So he was an activist even in high school?
He was an activist in high school. Bayard Rustin, the black social democratic activist, is one of his mentors. Gene Dennis Jr., whose father was a high ranking official in the American Communist Party, was one of his best friends. He’s an activist and organizer. He’s reading in Marxist study groups. A lot of his friends are Jewish Americans who were at Bronx Science, he’s going to their homes and he’s also hanging out in Harlem and listening to Miriam Makeba, listening to black street speakers, black Pan-African street speakers in Harlem.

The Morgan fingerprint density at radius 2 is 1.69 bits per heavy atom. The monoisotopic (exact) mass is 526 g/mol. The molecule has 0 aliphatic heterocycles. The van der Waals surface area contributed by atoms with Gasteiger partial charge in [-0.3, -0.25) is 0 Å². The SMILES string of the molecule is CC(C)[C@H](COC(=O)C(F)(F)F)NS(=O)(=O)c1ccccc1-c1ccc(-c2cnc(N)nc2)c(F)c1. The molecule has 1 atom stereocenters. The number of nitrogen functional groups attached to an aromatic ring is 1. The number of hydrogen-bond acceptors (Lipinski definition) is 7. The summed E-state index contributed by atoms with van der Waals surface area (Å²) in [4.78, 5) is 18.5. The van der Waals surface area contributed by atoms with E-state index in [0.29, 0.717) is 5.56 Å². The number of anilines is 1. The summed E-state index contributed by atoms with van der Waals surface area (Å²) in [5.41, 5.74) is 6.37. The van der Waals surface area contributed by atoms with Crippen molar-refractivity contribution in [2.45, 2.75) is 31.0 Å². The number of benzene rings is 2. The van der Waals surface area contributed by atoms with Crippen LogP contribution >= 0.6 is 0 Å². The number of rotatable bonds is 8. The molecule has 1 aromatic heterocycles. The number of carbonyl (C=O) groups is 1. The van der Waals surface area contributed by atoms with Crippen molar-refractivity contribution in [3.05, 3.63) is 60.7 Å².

And then he went to Howard University in the early 60s and he was active there in SNCC …
…The Student Nonviolent Coordinating Committee
One of the things I was curious about was, what role does nonviolence play in his thinking at this point?
I think it plays a pivotal role. I think early on he agreed with Bayard Rustin and with SNCC that nonviolence is going to be the best strategy and the best tactic to transform Jim Crow and the segregated south but also the segregated north. They do sit-ins along Baltimore’s I-40, Maryland’s I-40. They do sit-ins in Washington DC, at the Justice Department, so they’re against segregation everywhere and he believes that it’s the proper tactic. Now he’s never a philosophical believer in nonviolence or a religious believer in nonviolence like John Lewis.
He was a Freedom Rider as well right?
He is a Freedom Rider.
Could you tell us a little about that?